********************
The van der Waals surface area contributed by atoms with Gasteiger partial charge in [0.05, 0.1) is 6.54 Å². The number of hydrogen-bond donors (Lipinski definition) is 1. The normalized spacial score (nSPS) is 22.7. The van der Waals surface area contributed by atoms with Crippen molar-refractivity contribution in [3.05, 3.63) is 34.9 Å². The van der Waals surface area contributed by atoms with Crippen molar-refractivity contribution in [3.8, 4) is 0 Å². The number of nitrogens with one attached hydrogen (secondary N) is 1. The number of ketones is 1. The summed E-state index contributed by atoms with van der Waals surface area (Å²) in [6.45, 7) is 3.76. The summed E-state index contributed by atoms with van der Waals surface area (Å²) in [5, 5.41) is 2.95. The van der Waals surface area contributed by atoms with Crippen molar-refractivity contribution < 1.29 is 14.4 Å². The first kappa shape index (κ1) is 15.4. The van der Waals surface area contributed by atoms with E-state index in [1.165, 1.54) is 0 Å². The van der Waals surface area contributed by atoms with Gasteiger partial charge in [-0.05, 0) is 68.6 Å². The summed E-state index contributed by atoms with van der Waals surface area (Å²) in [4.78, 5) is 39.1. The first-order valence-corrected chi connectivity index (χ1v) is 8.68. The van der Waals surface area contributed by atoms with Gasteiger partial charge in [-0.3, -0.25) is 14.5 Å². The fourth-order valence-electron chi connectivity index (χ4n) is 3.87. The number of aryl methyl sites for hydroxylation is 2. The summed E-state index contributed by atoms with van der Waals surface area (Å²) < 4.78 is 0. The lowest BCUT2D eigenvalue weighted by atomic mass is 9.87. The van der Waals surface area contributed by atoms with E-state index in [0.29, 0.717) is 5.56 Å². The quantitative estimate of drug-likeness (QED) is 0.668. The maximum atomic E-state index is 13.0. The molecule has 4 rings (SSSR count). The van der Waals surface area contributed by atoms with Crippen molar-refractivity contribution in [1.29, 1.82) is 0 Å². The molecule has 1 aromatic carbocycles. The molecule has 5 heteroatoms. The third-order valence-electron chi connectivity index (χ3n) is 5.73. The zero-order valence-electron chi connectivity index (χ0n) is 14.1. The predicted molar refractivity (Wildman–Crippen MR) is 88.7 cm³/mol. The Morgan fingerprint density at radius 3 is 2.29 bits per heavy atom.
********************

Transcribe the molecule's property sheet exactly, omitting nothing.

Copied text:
The van der Waals surface area contributed by atoms with Gasteiger partial charge in [0.05, 0.1) is 6.54 Å². The number of hydrogen-bond donors (Lipinski definition) is 1. The normalized spacial score (nSPS) is 22.7. The van der Waals surface area contributed by atoms with Crippen molar-refractivity contribution in [3.05, 3.63) is 34.9 Å². The van der Waals surface area contributed by atoms with Crippen molar-refractivity contribution in [3.8, 4) is 0 Å². The number of nitrogens with one attached hydrogen (secondary N) is 1. The number of ketones is 1. The summed E-state index contributed by atoms with van der Waals surface area (Å²) in [6.45, 7) is 3.76. The summed E-state index contributed by atoms with van der Waals surface area (Å²) in [5, 5.41) is 2.95. The van der Waals surface area contributed by atoms with Crippen molar-refractivity contribution < 1.29 is 14.4 Å². The first kappa shape index (κ1) is 15.4. The van der Waals surface area contributed by atoms with E-state index in [1.165, 1.54) is 0 Å². The van der Waals surface area contributed by atoms with Gasteiger partial charge in [-0.05, 0) is 68.6 Å². The summed E-state index contributed by atoms with van der Waals surface area (Å²) in [4.78, 5) is 39.1. The first-order valence-corrected chi connectivity index (χ1v) is 8.68. The van der Waals surface area contributed by atoms with Gasteiger partial charge in [-0.3, -0.25) is 14.5 Å². The fourth-order valence-electron chi connectivity index (χ4n) is 3.87. The number of aryl methyl sites for hydroxylation is 2. The summed E-state index contributed by atoms with van der Waals surface area (Å²) < 4.78 is 0. The lowest BCUT2D eigenvalue weighted by atomic mass is 9.87. The van der Waals surface area contributed by atoms with E-state index in [0.29, 0.717) is 5.56 Å². The quantitative estimate of drug-likeness (QED) is 0.668. The maximum atomic E-state index is 13.0. The molecule has 4 rings (SSSR count). The van der Waals surface area contributed by atoms with Crippen molar-refractivity contribution in [1.29, 1.82) is 0 Å². The molecule has 1 aromatic carbocycles. The molecule has 5 heteroatoms. The third-order valence-electron chi connectivity index (χ3n) is 5.73. The zero-order valence-electron chi connectivity index (χ0n) is 14.1. The predicted molar refractivity (Wildman–Crippen MR) is 88.7 cm³/mol. The Morgan fingerprint density at radius 3 is 2.29 bits per heavy atom.